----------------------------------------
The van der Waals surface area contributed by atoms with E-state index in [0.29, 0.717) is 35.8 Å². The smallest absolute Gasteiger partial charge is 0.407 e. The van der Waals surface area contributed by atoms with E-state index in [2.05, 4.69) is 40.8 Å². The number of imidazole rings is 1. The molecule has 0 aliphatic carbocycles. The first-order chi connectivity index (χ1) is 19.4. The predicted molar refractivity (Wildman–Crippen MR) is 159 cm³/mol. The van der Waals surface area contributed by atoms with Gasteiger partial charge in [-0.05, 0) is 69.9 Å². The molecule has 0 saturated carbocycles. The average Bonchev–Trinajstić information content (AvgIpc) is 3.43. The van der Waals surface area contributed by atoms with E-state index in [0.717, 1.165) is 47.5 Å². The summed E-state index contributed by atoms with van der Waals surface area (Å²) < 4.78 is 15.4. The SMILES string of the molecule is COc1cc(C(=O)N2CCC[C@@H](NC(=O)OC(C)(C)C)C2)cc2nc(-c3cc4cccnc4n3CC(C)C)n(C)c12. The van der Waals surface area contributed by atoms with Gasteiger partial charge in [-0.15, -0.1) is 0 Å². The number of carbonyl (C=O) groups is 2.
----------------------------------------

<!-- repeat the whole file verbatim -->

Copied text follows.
The van der Waals surface area contributed by atoms with E-state index in [0.29, 0.717) is 35.8 Å². The smallest absolute Gasteiger partial charge is 0.407 e. The van der Waals surface area contributed by atoms with E-state index in [2.05, 4.69) is 40.8 Å². The number of imidazole rings is 1. The molecule has 0 aliphatic carbocycles. The first-order chi connectivity index (χ1) is 19.4. The predicted molar refractivity (Wildman–Crippen MR) is 159 cm³/mol. The van der Waals surface area contributed by atoms with Gasteiger partial charge in [-0.05, 0) is 69.9 Å². The molecule has 0 saturated carbocycles. The average Bonchev–Trinajstić information content (AvgIpc) is 3.43. The van der Waals surface area contributed by atoms with E-state index in [0.717, 1.165) is 47.5 Å². The summed E-state index contributed by atoms with van der Waals surface area (Å²) < 4.78 is 15.4. The SMILES string of the molecule is COc1cc(C(=O)N2CCC[C@@H](NC(=O)OC(C)(C)C)C2)cc2nc(-c3cc4cccnc4n3CC(C)C)n(C)c12. The van der Waals surface area contributed by atoms with Gasteiger partial charge in [-0.15, -0.1) is 0 Å². The number of carbonyl (C=O) groups is 2.